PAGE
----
where AR is the antifeedant rate at a certain time, A0 is the weight variation of the control group (Pinus massoniana sawdust), and A1 is the weight variation of other test samples.
Repellent activity measurement
The test samples were cut, smashed in a high-speed disintegrator, and then sieved to the specified particle size in the range from 100- to 120-mesh using a vibrating screen. Filter paper and wet cotton were placed at the bottom of a glass cylinder (diameter of 25 cm, height of 12 cm). Then, the bottom was accurately divided into four sections like a cross. Pinus massoniana sawdust was placed on two sections, and the other two sections were used for placing other test sample particles. Afterward, 20 larvae were put in the center of the glass cylinder so the larvae could choose their respective favorite site for living. The numbers of insects at different sections were recorded, and the repellent rate was calculated using equation (2) after 24 h. Tests were performed in triplicate to obtain an average value, and statistical analysis was done using Duncan’s multiple range tests by SPSS software.
In Eq. 2, RR is the repellent rate, B0 is the number of insects in the Pinus massoniana sawdust section, and B1 is the number of insects in the other test sample sections.
Resistance activity measurement
The different test sample particles used as food for insects were put into petri dishes with wet cotton. Thirty Formosan subterranean termites were placed in each group. The petri dishes sat in insectariums, the numbers of termites were recorded every few days, and the death rates for different test samples were calculated using equation (3). Each group was tested in triplicate for standard deviation,
where DR is the death rate, D1 is the number of dead termites at a certain time, and D2 is the total number of termites at the beginning of the test.
The analysis of chemical components was carried out on a 6890N-5975C gas chromatograph/mass spectrometer (Agilent, American). A DB-5MS silica capillary chromatographic column was used for the separation. The injector and detector tempera-tures were 260 °C and 300 °C, respectively. The initial temperature was maintained at 80 °C for 4 min, then was gradually elevated to 200 °C at a heating rate of 10 °C /min and was held for 10 min at 300 °C. The column flow velocity of the helium gas was 1.4 mL/min at a split ratio of 30:1; EI was used as the ion source with an electronic energy of 70 eV and ion source temperature of 230 °C. The sector mass analyzer was set to scan from 30 to 500 amu. The identification of the chemical components of wood extractives was done by computer comparison of mass spectra with this in Wiley and NIST database.
RESULTS AND DISCUSSION
Antifeedant Activity Analysis
As seen in Table 2, there was a significant difference in the antifeedant rates (AR) between group A and groups B and C but a small difference for group B and C. It was observed that the AR gradually increased with time. The lowest AR for the two species of harmful insects was obtained from group A (solid wood). The AR of group C was generally higher than that of group B, which indicated that there was a better antifeedant activity for WPCs than for MDF, except for C1 (HDPE-based WPCs) and B-3 (perlite-based MDF). This was because WPCs contained less wood than regular MDF. In addition, most of the wood flour in the WPCs was encapsulated by thermoplastic resin, forming a discontinuous path that made WPCs less susceptive to insect attack.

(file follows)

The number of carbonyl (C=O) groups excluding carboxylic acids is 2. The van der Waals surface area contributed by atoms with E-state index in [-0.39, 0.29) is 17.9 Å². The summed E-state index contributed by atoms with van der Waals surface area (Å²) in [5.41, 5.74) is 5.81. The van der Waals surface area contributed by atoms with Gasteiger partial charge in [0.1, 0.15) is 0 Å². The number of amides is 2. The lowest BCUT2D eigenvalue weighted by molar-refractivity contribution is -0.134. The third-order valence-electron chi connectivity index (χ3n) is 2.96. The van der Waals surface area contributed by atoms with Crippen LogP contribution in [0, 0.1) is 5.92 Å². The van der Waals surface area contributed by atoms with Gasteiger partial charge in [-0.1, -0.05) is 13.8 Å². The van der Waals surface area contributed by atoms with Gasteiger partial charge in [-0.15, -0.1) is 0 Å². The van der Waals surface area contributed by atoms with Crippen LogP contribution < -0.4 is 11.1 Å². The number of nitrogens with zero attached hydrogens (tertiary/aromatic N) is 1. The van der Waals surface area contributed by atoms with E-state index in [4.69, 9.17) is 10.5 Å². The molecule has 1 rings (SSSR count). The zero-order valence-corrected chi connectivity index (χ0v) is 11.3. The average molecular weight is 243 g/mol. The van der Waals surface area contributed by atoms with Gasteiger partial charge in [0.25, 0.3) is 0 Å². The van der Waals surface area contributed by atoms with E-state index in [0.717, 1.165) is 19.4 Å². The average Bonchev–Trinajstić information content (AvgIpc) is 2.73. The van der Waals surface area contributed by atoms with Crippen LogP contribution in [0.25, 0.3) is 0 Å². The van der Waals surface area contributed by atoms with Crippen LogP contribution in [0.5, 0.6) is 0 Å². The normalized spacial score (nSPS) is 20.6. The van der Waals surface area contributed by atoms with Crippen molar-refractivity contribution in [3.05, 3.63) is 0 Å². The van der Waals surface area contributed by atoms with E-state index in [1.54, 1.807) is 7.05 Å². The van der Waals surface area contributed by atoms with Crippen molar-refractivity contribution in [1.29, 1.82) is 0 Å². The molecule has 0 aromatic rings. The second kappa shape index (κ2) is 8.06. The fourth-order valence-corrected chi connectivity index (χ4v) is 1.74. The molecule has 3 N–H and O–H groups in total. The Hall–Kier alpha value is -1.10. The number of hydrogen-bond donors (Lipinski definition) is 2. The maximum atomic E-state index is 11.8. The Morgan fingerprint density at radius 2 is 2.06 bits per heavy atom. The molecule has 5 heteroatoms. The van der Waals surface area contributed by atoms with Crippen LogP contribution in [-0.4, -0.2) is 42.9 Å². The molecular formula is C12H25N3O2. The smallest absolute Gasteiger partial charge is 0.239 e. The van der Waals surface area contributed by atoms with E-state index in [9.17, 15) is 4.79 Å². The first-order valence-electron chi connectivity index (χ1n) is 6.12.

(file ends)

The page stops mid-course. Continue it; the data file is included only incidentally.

Table 2. Antifeedant Rates (AR) of Different Samples against Japanese Pine Sawyer Beetle and Pine Shoot Beetle
Data are the means of three replicates, values in parentheses are standard deviations.
* Means within each column followed by different letters are significantly different (p < 0.05).
Compared with solid wood, MDF was denser and less porous. As a result, it took a longer time for insects to bite and digest MDF than solid wood. We found that the difference of resin (PVC and HDPE) had an influence on the antifeedant rates, which can be attributed to the presence of the Cl atoms in PVC, as well as the addition of calcium zinc stabilizer and inorganic filler (CaCO3) for PVC-based WPCs. With respect to the high AR for B-3, it can be deduced that alimentary canals of harmful insects were easily injured when perlite mainly containing SiO2 and Al2O3 was added to MDF formulations (Topçu and Işıkdağ 2007).
Solely considering groups A, B, and C that were made by the same wood, the data showed that the AR of A-2, B-2, and C-3 were higher than that of A-1, B-1, and C-2, respectively. This can be due to the variations of chemical components in different wood species and favorite foods of different harmful insects. The specific reasons can be explained in the latter part of GC-MS analysis.
Repellent Activity Analysis
The repellent rates of different samples against pine shoot beetle are shown in Table 3. The average repellent rates corresponding to groups A, B, and C were 56.27%, 78.97, and 78.18%, respectively. It can be found from Duncan’s multiple range tests that there were marked differences between group A and groups B and C, but only a small variation between group B and C. It can be concluded that wood-based composites had a superior repellent ability against harmful insects to solid wood. Moreover, the added UF adhesives, as well as additives in MDF and WPCs, respectively, had important effects; these substances may have released various odors or low-concentration toxic substances to repel insects. The repellent rate of both woods showed a minor variation (53.48% and 59.05%), while the repellent rates of MDF and WPCs were almost not affected by different woods (77.45% and 77.12% for B-1 and B-2, respectively, and 79.90% and 79.63% for C-2 and C-3, respectively). Besides, the better environmentally friendly characteristic for HDPE resin without Cl atoms than PVC probably was the reason why C-1 (HDPE based WPCs) showed the relatively lower RR (75.00%).